Paris Schutz hosts the show this week in place of Joel Weisman. On the table for discussion: the disciplining of 22 Chicago police officers for dash-cam violations in the wake of the Laquan McDonald shooting and other top stories of the week.
For now, Mayor Rahm Emanuel is sticking by Steve Patton, the head of the City Law Department, despite the fact that one of his top attorneys withheld recording evidence in a police shooting case. Initially, Emanuel was against an investigation of the department but now says he will bring in a third-party to review its practices.
Gov. Bruce Rauner and Mayor Rahm Emanuel are in a war of words over the stalled state budget and spending for Chicago Public Schools.
African-American firefighters are calling for the ouster of Chicago Fire Commissioner Jose Santiago and a federal probe into what they say are racist policies at the department.
Meanwhile, aldermen are gearing up for a showdown over whether or not the city’s inspector general should have the power to police them. And in sports, Chicago Blackhawks rookie Artemi Panarin is on a scorching scoring streak; and Jonathan Toews and Patrick Kane are named all-stars.
The conversation continues online as Paris Schutz and his guests take a closer look at the spin and damage control surrounding City Hall emails following the police shooting of Laquan McDonald. They also take another look at the death of Fox Lake Lt. Joe Gliniewicz and how an officer on the scene suspected it was suicide.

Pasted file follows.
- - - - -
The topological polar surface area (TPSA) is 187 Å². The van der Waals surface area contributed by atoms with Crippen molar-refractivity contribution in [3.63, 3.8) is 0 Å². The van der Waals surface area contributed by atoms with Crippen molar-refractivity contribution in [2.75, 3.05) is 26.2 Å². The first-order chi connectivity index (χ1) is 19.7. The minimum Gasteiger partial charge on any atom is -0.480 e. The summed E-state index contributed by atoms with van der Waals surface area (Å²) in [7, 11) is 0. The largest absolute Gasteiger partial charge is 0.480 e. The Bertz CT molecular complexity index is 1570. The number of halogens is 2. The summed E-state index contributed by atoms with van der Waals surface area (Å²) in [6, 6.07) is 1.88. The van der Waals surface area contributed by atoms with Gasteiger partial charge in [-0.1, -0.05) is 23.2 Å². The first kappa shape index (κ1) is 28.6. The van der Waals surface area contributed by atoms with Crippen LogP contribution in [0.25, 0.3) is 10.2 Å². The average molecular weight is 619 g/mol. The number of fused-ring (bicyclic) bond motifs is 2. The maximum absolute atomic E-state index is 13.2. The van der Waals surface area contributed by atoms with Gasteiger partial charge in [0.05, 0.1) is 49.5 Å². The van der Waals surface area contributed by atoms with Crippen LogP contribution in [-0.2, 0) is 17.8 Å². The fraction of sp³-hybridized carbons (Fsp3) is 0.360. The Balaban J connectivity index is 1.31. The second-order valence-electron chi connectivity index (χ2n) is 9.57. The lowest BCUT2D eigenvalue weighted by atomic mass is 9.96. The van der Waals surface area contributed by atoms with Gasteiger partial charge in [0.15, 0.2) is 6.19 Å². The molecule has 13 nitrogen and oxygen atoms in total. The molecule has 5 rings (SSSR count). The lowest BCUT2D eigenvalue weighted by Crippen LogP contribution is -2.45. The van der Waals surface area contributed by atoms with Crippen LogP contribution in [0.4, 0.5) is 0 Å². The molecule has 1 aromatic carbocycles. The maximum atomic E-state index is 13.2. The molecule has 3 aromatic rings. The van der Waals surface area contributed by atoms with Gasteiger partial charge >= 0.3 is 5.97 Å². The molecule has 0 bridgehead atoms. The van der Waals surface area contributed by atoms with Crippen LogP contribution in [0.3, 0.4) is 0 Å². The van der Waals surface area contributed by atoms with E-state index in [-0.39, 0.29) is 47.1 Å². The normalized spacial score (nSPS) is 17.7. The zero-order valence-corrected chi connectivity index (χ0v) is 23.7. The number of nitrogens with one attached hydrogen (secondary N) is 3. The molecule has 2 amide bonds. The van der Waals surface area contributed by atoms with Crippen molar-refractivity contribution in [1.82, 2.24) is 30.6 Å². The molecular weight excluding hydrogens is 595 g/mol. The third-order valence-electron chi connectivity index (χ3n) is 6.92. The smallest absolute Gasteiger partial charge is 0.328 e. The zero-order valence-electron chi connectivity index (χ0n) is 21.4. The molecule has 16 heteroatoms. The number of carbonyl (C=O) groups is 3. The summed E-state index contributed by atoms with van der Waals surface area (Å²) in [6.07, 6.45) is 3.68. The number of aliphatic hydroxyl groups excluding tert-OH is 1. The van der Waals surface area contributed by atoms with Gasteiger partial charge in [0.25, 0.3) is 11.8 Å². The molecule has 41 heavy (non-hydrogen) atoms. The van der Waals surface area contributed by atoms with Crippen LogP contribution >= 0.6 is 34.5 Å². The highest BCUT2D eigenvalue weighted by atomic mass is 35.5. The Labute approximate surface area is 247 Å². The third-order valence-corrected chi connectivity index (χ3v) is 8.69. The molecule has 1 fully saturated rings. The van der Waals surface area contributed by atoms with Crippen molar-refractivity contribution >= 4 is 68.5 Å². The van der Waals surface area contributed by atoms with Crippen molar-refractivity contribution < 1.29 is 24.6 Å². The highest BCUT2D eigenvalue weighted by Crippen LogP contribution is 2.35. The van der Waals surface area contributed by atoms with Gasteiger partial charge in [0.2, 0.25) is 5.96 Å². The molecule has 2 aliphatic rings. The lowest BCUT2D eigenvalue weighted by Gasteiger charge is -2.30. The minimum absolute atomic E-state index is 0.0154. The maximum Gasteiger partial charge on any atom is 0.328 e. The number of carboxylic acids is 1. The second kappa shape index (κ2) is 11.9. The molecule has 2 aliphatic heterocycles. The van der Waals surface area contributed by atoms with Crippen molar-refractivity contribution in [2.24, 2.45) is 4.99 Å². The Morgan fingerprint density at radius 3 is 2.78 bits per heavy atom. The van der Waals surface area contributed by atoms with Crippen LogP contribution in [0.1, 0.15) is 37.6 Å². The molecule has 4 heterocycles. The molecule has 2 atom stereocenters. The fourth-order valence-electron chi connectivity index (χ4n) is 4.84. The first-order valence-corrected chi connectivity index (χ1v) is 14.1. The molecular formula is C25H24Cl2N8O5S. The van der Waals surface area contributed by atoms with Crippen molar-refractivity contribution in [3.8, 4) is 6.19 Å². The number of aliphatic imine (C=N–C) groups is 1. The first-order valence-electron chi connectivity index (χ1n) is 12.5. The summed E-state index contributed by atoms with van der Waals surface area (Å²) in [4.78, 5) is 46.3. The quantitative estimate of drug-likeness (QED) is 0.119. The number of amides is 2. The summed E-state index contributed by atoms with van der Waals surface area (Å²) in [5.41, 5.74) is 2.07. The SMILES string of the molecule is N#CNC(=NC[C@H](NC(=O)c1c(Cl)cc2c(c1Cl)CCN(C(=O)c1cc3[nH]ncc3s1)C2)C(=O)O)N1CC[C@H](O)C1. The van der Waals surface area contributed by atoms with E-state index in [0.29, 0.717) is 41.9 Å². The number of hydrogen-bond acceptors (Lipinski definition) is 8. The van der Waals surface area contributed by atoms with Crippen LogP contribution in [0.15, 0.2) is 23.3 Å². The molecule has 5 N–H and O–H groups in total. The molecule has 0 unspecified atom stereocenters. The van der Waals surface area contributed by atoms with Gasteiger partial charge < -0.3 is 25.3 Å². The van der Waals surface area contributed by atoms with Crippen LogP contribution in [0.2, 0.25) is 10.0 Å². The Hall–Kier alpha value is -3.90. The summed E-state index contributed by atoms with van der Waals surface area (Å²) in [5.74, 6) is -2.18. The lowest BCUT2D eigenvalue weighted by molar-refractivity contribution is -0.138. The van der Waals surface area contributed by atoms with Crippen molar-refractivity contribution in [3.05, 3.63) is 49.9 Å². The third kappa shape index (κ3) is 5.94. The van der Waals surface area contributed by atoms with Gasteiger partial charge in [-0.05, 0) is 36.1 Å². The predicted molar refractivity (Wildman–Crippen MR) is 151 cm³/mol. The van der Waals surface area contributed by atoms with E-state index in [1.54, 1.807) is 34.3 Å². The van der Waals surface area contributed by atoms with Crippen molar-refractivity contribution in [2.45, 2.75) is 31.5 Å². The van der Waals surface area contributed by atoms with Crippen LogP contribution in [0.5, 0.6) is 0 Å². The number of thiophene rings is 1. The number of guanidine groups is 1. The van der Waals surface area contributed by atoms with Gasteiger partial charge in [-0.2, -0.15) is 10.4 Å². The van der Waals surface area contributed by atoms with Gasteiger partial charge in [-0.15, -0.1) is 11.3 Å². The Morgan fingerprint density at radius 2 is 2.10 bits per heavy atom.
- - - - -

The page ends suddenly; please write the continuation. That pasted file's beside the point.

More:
A special edition of the Week in Review: Joel Weisman and his panel discuss the biggest news stories of 2015, including the release of the Laquan McDonald video, the resignation of CPS CEO Barbara Byrd-Bennett and the three-time Stanley Cup champion Blackhawks.
Chicago's black firefighters and paramedics are calling on Mayor Rahm Emanuel to replace Fire Commissioner Jose Santiago. The group is also asking the U.S. Department of Justice to expand its investigation into the Chicago Police Department to include the Chicago Fire Department.
Is City Council becoming more independent in the wake of Mayor Emanuel’s unpopularity? A pair of City Council votes next week – one on ethics oversight and one on a $3 billion borrowing plan – may go a long way toward answering that question.